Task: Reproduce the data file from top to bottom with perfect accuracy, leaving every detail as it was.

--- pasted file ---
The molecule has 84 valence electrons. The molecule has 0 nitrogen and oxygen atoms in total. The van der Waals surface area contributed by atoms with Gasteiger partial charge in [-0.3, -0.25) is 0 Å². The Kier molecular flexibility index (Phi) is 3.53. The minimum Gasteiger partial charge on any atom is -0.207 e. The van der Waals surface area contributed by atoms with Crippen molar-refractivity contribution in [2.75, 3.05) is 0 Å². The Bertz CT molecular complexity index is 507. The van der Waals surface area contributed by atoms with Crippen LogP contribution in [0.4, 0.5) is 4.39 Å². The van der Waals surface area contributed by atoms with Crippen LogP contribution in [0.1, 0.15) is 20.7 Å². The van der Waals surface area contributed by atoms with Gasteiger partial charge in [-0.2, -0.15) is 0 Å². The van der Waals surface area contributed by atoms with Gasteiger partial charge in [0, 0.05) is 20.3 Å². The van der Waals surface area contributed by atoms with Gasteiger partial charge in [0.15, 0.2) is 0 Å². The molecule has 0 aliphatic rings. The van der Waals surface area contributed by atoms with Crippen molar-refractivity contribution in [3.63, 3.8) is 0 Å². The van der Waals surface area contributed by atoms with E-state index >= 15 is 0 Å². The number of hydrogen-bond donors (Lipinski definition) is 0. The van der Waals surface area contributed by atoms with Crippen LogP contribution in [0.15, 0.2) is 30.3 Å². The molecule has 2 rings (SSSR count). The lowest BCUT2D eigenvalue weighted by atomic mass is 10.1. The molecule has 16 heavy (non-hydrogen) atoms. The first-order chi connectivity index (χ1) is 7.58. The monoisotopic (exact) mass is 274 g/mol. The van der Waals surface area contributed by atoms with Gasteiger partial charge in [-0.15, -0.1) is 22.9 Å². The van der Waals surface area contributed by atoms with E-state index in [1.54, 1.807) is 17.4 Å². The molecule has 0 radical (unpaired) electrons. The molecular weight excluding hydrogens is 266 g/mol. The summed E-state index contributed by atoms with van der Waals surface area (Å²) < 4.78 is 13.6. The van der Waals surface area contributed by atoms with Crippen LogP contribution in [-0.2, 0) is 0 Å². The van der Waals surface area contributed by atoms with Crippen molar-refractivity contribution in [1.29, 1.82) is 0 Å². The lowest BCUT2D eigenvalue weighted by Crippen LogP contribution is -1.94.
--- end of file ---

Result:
The molecule has 84 valence electrons. The molecule has 0 nitrogen and oxygen atoms in total. The van der Waals surface area contributed by atoms with Gasteiger partial charge in [-0.3, -0.25) is 0 Å². The Kier molecular flexibility index (Phi) is 3.53. The minimum Gasteiger partial charge on any atom is -0.207 e. The van der Waals surface area contributed by atoms with Crippen molar-refractivity contribution in [2.75, 3.05) is 0 Å². The Bertz CT molecular complexity index is 507. The van der Waals surface area contributed by atoms with Crippen LogP contribution in [0.4, 0.5) is 4.39 Å². The van der Waals surface area contributed by atoms with Crippen LogP contribution in [0.1, 0.15) is 20.7 Å². The van der Waals surface area contributed by atoms with Gasteiger partial charge in [-0.2, -0.15) is 0 Å². The van der Waals surface area contributed by atoms with Gasteiger partial charge in [0, 0.05) is 20.3 Å². The van der Waals surface area contributed by atoms with Gasteiger partial charge in [0.15, 0.2) is 0 Å². The molecule has 0 aliphatic rings. The van der Waals surface area contributed by atoms with Crippen molar-refractivity contribution in [3.63, 3.8) is 0 Å². The van der Waals surface area contributed by atoms with E-state index >= 15 is 0 Å². The number of hydrogen-bond donors (Lipinski definition) is 0. The van der Waals surface area contributed by atoms with Crippen LogP contribution in [0.15, 0.2) is 30.3 Å². The molecule has 2 rings (SSSR count). The lowest BCUT2D eigenvalue weighted by atomic mass is 10.1. The molecule has 16 heavy (non-hydrogen) atoms. The first-order chi connectivity index (χ1) is 7.58. The monoisotopic (exact) mass is 274 g/mol. The van der Waals surface area contributed by atoms with Gasteiger partial charge in [-0.15, -0.1) is 22.9 Å². The van der Waals surface area contributed by atoms with E-state index in [1.54, 1.807) is 17.4 Å². The molecule has 0 radical (unpaired) electrons. The molecular weight excluding hydrogens is 266 g/mol. The summed E-state index contributed by atoms with van der Waals surface area (Å²) < 4.78 is 13.6. The van der Waals surface area contributed by atoms with Crippen LogP contribution in [-0.2, 0) is 0 Å². The van der Waals surface area contributed by atoms with Crippen molar-refractivity contribution in [1.29, 1.82) is 0 Å². The lowest BCUT2D eigenvalue weighted by Crippen LogP contribution is -1.94.